More than 1,200 firefighters are now battling the inferno in Washington known as the Okanogan Complex wildfire, which, after growing to an area of more than 400 square miles, became the largest in the state’s history yesterday. It’s expected to get even bigger from here.
That’s just the latest stat from what has been a record-breaking wildfire season in the United States and Canada—the news broke as about 70 firefighters from Australia and New Zealand landed in Boise, Idaho, to lend international aid to the smoldering West. Earlier this month, the U.S. Forest Service estimated it would spend more than half of its 2015 budget on fighting wildfires. In fact, the country is getting used to going into red in regard to its blaze-fighting budgets.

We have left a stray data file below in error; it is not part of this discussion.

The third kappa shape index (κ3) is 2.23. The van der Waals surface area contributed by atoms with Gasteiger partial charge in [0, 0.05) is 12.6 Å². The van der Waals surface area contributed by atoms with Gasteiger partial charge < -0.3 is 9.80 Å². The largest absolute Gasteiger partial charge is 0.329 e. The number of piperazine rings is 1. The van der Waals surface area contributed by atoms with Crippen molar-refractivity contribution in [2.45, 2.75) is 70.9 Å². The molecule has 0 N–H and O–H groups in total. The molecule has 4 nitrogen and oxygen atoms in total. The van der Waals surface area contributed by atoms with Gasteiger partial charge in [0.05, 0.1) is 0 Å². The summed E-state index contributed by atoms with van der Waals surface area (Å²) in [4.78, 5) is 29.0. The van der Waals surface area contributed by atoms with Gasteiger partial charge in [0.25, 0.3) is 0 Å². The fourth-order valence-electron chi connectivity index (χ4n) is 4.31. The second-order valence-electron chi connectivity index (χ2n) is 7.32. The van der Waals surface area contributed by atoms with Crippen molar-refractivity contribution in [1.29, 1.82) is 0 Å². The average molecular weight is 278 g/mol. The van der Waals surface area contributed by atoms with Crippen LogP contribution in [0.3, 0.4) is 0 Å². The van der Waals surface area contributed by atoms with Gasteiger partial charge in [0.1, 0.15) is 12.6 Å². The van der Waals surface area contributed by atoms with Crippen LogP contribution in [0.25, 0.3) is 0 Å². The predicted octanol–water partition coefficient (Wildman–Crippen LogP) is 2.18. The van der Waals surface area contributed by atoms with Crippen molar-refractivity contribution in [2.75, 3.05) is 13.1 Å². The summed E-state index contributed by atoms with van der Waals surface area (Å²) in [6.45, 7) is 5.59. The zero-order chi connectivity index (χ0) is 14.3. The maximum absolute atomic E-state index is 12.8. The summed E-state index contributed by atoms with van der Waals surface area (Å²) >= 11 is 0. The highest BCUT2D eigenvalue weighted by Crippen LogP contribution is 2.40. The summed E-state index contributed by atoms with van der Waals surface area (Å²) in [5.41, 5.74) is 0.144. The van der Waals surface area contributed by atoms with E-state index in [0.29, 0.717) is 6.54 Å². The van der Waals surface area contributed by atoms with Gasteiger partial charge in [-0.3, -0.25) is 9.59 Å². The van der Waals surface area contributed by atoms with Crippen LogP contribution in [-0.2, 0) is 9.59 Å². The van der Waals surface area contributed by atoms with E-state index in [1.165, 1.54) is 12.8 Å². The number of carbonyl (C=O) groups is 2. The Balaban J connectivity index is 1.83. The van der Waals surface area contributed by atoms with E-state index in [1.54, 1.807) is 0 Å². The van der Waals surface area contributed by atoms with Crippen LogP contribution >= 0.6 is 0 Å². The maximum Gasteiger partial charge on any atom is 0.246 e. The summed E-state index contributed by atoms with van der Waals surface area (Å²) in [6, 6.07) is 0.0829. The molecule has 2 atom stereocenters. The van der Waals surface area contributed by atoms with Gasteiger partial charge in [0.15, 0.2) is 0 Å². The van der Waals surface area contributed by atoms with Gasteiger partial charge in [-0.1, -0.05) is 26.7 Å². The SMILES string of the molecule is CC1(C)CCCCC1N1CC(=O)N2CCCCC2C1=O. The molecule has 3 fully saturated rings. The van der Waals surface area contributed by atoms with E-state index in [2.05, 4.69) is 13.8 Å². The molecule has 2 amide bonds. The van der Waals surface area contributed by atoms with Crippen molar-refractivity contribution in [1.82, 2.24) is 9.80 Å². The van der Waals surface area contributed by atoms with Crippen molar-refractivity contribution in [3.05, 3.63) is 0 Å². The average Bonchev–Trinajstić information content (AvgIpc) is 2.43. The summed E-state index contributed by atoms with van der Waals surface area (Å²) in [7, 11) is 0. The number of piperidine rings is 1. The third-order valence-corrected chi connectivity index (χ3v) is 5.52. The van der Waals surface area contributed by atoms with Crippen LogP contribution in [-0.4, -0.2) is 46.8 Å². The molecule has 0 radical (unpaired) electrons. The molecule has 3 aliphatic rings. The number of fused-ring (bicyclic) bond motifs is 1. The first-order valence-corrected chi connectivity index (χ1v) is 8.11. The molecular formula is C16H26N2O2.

Even parts of the country not directly in the path of the flames are feeling the burn (in their lungs): The above map from airnow.gov shows all the wildfires that the National Oceanic and Atmospheric Administration satellites can spot right now and how far their particulate-laden smoke plumes stretch across American skies—from Alaska all the way down to Georgia. Gasp.
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